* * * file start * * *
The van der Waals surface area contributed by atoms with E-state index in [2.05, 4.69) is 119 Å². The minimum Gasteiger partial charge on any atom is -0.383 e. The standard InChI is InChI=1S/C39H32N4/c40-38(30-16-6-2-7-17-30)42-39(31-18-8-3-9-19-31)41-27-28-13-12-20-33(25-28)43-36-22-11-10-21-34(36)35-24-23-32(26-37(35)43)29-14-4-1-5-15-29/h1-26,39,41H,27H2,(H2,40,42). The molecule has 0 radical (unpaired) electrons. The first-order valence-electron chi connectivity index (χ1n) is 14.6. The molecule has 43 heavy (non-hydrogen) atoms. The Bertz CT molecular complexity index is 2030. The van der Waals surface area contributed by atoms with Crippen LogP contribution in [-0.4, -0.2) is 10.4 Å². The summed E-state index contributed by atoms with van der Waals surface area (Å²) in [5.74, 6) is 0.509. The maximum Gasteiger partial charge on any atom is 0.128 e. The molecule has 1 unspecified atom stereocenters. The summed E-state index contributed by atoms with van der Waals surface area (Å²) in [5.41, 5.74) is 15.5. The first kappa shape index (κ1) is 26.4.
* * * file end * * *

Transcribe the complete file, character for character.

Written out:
The van der Waals surface area contributed by atoms with E-state index in [2.05, 4.69) is 119 Å². The minimum Gasteiger partial charge on any atom is -0.383 e. The standard InChI is InChI=1S/C39H32N4/c40-38(30-16-6-2-7-17-30)42-39(31-18-8-3-9-19-31)41-27-28-13-12-20-33(25-28)43-36-22-11-10-21-34(36)35-24-23-32(26-37(35)43)29-14-4-1-5-15-29/h1-26,39,41H,27H2,(H2,40,42). The molecule has 0 radical (unpaired) electrons. The first-order valence-electron chi connectivity index (χ1n) is 14.6. The molecule has 43 heavy (non-hydrogen) atoms. The Bertz CT molecular complexity index is 2030. The van der Waals surface area contributed by atoms with Crippen LogP contribution in [-0.4, -0.2) is 10.4 Å². The summed E-state index contributed by atoms with van der Waals surface area (Å²) in [5.74, 6) is 0.509. The maximum Gasteiger partial charge on any atom is 0.128 e. The molecule has 1 unspecified atom stereocenters. The summed E-state index contributed by atoms with van der Waals surface area (Å²) in [5.41, 5.74) is 15.5. The first kappa shape index (κ1) is 26.4.